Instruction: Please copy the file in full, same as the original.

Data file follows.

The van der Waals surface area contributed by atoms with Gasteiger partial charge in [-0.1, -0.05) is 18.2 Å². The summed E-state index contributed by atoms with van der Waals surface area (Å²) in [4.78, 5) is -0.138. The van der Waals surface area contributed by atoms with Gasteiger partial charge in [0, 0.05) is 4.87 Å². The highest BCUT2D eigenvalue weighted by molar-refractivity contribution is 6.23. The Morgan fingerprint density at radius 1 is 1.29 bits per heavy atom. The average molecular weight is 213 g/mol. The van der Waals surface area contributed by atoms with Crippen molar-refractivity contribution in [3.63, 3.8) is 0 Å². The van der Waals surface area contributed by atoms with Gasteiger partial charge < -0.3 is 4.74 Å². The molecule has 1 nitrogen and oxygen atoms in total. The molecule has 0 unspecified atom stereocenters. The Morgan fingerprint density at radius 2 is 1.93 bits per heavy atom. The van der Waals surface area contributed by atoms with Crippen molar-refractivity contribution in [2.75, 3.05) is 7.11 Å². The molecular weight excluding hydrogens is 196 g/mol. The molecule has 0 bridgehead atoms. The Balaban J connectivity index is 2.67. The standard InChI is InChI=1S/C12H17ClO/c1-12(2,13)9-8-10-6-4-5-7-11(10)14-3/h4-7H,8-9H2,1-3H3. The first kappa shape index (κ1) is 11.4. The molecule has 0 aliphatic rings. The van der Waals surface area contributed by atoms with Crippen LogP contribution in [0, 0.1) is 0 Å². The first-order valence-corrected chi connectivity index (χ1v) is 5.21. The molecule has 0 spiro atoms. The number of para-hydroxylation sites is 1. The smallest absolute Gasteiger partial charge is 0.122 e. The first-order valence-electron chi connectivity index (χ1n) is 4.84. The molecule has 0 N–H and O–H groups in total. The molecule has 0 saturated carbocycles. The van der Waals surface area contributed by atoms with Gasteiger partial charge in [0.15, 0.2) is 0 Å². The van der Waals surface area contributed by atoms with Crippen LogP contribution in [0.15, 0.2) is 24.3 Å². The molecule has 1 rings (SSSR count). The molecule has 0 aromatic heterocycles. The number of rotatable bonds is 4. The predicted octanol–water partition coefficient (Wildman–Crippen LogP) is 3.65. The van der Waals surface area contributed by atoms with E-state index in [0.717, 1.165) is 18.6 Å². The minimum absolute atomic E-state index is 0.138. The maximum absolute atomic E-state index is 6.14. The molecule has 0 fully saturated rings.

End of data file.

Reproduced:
The van der Waals surface area contributed by atoms with Gasteiger partial charge in [-0.1, -0.05) is 18.2 Å². The summed E-state index contributed by atoms with van der Waals surface area (Å²) in [4.78, 5) is -0.138. The van der Waals surface area contributed by atoms with Gasteiger partial charge in [0, 0.05) is 4.87 Å². The highest BCUT2D eigenvalue weighted by molar-refractivity contribution is 6.23. The Morgan fingerprint density at radius 1 is 1.29 bits per heavy atom. The average molecular weight is 213 g/mol. The van der Waals surface area contributed by atoms with Crippen molar-refractivity contribution in [3.63, 3.8) is 0 Å². The van der Waals surface area contributed by atoms with Gasteiger partial charge < -0.3 is 4.74 Å². The molecule has 1 nitrogen and oxygen atoms in total. The molecule has 0 unspecified atom stereocenters. The Morgan fingerprint density at radius 2 is 1.93 bits per heavy atom. The van der Waals surface area contributed by atoms with Crippen molar-refractivity contribution in [2.75, 3.05) is 7.11 Å². The molecular weight excluding hydrogens is 196 g/mol. The molecule has 0 bridgehead atoms. The Balaban J connectivity index is 2.67. The standard InChI is InChI=1S/C12H17ClO/c1-12(2,13)9-8-10-6-4-5-7-11(10)14-3/h4-7H,8-9H2,1-3H3. The first kappa shape index (κ1) is 11.4. The molecule has 0 aliphatic rings. The van der Waals surface area contributed by atoms with Crippen LogP contribution in [0, 0.1) is 0 Å². The first-order valence-corrected chi connectivity index (χ1v) is 5.21. The molecule has 0 spiro atoms. The number of para-hydroxylation sites is 1. The smallest absolute Gasteiger partial charge is 0.122 e. The first-order valence-electron chi connectivity index (χ1n) is 4.84. The molecule has 0 N–H and O–H groups in total. The molecule has 0 saturated carbocycles. The van der Waals surface area contributed by atoms with Gasteiger partial charge in [0.15, 0.2) is 0 Å². The van der Waals surface area contributed by atoms with Crippen LogP contribution in [0.15, 0.2) is 24.3 Å². The molecule has 1 rings (SSSR count). The molecule has 0 aromatic heterocycles. The number of rotatable bonds is 4. The predicted octanol–water partition coefficient (Wildman–Crippen LogP) is 3.65. The van der Waals surface area contributed by atoms with E-state index in [0.717, 1.165) is 18.6 Å². The minimum absolute atomic E-state index is 0.138. The maximum absolute atomic E-state index is 6.14. The molecule has 0 fully saturated rings.